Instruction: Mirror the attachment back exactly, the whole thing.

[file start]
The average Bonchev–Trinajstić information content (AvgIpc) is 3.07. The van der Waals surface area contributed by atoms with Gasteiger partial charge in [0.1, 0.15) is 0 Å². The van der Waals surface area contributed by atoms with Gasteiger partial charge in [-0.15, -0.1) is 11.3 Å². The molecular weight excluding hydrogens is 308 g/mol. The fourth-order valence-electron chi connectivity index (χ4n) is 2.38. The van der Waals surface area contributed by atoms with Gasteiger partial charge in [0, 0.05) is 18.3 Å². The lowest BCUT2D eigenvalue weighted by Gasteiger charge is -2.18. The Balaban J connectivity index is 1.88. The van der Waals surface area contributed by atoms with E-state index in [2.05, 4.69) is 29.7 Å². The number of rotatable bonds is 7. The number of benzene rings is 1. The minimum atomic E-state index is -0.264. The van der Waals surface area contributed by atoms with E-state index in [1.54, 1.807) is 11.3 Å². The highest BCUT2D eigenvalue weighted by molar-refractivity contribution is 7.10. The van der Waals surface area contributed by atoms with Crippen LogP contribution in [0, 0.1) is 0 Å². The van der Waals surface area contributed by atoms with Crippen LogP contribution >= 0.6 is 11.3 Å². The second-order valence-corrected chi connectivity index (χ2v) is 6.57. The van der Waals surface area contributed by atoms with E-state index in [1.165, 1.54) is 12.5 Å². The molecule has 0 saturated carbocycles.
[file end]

The average Bonchev–Trinajstić information content (AvgIpc) is 3.07. The van der Waals surface area contributed by atoms with Gasteiger partial charge in [0.1, 0.15) is 0 Å². The van der Waals surface area contributed by atoms with Gasteiger partial charge in [-0.15, -0.1) is 11.3 Å². The molecular weight excluding hydrogens is 308 g/mol. The fourth-order valence-electron chi connectivity index (χ4n) is 2.38. The van der Waals surface area contributed by atoms with Gasteiger partial charge in [0, 0.05) is 18.3 Å². The lowest BCUT2D eigenvalue weighted by Gasteiger charge is -2.18. The Balaban J connectivity index is 1.88. The van der Waals surface area contributed by atoms with E-state index in [2.05, 4.69) is 29.7 Å². The number of rotatable bonds is 7. The number of benzene rings is 1. The minimum atomic E-state index is -0.264. The van der Waals surface area contributed by atoms with E-state index in [1.54, 1.807) is 11.3 Å². The highest BCUT2D eigenvalue weighted by molar-refractivity contribution is 7.10. The van der Waals surface area contributed by atoms with Crippen LogP contribution in [0, 0.1) is 0 Å². The van der Waals surface area contributed by atoms with Crippen LogP contribution >= 0.6 is 11.3 Å². The second-order valence-corrected chi connectivity index (χ2v) is 6.57. The van der Waals surface area contributed by atoms with E-state index in [1.165, 1.54) is 12.5 Å². The molecule has 0 saturated carbocycles.